The Judiciary Committee of Connecticut’s General Assembly has once again rightly rejected a law that proposed a repressive way of dealing with people with very serious mental illnesses who are not receiving the treatment and support services they need.

Although most states have such “outpatient commitment” laws, most states also do not enforce these laws because of the costs of providing the services. Connecticut already has conservatorship laws that allow the courts to appoint a conservator for someone incapable of managing their own affairs, with the legal protections for the person who is being conserved.

Connecticut also has an inpatient commitment statute that allows someone to be hospitalized who is “gravely disabled.” There is no issue about Connecticut having enough laws regarding the treatment of people with serious mental illnesses. There is a fundamental issue regarding the lack of effective outreach and engagement services to help the individual not involved in treatment deal with their own health issues.

There is no other illness for which we would presume that we should use legal force to make someone take medications. In fact, about 50 percent of people who are prescribed heart medications do not take them or take them erratically, but no one would even think we would use the intervention of the court and health care “police” to make them do so. The same applies to people with diabetes and many other chronic health conditions. Not taking care of one’s blood pressure, heart conditions, diabetes and many other disorders could result in someone causing a car crash that would injure others, erratic behavior and self harm. However, it would be unthinkable to do the following that this bill outlined:

“A conservator of the person appointed pursuant to subsection (b) of this section may request that state or local police or a licensed or certified ambulance service assist in transporting the patient to a designated location for purpose of administering the medication.”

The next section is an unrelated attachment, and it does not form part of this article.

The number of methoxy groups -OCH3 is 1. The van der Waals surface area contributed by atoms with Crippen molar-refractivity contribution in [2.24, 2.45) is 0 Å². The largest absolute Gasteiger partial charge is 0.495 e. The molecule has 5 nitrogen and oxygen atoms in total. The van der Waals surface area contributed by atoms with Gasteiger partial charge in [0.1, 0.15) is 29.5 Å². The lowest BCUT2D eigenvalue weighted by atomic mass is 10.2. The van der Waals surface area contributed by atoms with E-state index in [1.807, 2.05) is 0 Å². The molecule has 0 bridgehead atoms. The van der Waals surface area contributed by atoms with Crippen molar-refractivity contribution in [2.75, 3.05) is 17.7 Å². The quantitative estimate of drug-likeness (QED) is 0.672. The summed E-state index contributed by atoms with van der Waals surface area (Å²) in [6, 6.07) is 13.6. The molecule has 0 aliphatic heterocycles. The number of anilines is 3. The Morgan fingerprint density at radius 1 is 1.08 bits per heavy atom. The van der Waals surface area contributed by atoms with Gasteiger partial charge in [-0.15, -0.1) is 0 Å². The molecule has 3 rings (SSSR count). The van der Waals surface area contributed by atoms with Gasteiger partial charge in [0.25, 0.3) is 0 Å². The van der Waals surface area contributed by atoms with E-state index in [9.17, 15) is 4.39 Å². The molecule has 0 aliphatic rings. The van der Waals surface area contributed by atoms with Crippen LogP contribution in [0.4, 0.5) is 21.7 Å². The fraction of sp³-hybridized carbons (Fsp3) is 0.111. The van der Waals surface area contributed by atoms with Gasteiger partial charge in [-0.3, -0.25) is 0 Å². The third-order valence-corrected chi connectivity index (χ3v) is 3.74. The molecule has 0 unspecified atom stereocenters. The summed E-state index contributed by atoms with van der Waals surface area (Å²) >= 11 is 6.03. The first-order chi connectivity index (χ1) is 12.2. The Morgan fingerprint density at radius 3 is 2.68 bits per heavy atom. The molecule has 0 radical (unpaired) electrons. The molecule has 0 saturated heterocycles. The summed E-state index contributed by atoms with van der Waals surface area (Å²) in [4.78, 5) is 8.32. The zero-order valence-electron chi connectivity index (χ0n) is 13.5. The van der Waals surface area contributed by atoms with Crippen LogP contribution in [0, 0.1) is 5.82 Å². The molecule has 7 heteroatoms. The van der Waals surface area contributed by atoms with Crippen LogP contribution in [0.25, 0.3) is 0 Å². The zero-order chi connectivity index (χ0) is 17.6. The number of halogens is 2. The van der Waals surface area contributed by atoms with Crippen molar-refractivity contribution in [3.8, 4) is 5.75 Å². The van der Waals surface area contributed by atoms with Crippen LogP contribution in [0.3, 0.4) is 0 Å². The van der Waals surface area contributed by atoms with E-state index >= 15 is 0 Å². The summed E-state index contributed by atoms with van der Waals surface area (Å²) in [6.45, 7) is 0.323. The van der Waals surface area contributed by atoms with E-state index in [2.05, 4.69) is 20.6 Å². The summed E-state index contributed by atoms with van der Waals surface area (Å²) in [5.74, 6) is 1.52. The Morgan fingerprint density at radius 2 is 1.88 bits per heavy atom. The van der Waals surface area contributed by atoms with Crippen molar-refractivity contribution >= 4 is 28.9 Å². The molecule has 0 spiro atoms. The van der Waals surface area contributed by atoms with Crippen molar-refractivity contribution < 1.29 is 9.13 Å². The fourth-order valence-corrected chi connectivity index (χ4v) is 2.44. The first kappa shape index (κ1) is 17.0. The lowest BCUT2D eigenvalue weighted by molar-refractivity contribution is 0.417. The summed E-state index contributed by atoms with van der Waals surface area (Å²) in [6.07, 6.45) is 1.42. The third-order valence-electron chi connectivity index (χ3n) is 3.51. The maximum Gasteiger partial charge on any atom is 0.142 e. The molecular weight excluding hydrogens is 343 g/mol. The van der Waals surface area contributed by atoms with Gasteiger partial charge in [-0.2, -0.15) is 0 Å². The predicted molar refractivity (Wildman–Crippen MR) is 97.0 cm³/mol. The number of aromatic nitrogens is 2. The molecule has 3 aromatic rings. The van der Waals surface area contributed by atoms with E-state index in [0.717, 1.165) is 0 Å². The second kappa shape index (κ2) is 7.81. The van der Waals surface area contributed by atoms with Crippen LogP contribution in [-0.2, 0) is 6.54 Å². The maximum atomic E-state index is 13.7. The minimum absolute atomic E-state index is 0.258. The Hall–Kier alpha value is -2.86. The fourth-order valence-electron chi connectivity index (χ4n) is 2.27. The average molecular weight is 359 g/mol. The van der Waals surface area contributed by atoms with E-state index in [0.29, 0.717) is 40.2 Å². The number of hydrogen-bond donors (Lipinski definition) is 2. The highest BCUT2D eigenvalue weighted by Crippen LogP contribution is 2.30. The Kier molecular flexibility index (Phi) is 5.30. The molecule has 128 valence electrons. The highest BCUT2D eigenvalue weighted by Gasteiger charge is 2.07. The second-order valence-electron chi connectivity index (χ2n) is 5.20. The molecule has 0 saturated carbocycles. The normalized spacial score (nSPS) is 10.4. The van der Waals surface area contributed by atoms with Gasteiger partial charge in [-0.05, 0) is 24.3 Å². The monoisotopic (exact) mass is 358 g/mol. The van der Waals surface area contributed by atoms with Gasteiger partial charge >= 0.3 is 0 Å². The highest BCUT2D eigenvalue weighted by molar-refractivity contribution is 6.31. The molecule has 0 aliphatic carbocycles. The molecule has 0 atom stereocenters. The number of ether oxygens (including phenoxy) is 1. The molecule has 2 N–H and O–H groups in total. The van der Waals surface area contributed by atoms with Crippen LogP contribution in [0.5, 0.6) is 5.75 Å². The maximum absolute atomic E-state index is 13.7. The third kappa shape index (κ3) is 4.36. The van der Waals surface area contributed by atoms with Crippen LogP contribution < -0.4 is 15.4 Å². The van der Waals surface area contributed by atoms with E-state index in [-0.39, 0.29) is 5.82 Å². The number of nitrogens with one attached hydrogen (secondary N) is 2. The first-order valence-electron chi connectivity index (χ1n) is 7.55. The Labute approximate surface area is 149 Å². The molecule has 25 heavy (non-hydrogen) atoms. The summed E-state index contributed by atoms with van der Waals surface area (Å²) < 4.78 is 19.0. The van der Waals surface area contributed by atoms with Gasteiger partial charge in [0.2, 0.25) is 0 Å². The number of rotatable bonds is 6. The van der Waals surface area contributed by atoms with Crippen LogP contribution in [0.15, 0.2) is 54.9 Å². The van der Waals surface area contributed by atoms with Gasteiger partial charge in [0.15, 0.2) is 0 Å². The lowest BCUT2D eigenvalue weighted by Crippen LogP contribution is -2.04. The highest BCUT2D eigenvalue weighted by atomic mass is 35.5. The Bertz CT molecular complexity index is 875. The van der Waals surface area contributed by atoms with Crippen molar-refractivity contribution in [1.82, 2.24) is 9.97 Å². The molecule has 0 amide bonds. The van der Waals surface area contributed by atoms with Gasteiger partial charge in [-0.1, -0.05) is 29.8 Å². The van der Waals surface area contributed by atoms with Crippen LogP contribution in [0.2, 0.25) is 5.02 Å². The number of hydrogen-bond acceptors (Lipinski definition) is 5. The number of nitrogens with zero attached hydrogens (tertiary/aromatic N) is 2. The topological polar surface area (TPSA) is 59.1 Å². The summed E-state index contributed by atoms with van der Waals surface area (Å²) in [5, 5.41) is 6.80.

The National Institute of Mental Health conducted an in-depth study on psychiatric medications in 2005 and found that 75 percent of people with serious mental illnesses on medications go off their meds because they don’t work or because of disturbing side-effects. It requires patient, and often trial and error approaches, to find a medication regimen that is effective with fewer side-effects for someone with a serious mental illness (as it does for other people with complex health care conditions).

Studies comparing outpatient commitment with services to those in which the same services are available without forced treatment find little difference in outcome.

Nationally, and in Connecticut, initiatives such as Housing First, in which people who are homeless, mentally ill and may also have substance abuse disorders, are linked with decent housing with no requirement for services. These individuals DO engage in services and treatment and have a high success rate in maintaining housing and stabilizing their health.

The same approaches are now being piloted nationally and in Connecticut with people with serious mental illnesses and with others with complex health care conditions: Engage individuals in a manner they find acceptable, work with them to help manage their serious health issues and address their social and support issues in order to improve their quality of life and well-being.

The issue is not forced outpatient treatment, but rather outreach, engagement and nontraditional services that do not give up on people.

This, of course, requires that the state fund these services, some of which could be Medicaid reimbursable, as well as adequately fund the need for health education and medication evaluation that complex health care issues require. Involuntary outpatient commitment will not do away with the lack of supported housing and underfunded services in the current mental health system, and it is not a substitute for the necessary resources for effective treatment.

In an op-ed piece that was submitted earlier to The Mirror, the Treatment Advocacy Center ended its statement about forced outpatient treatment with the following:

“A more constructive use of such advocacy energies would be to focus on ways to help this neglected population while making the most effective and efficient use of scarce resources.”

We agree. Let’s work together on an effective and efficient and humane mental health system that focuses on engagement and the range of services and housing needed. This is the approach that works.

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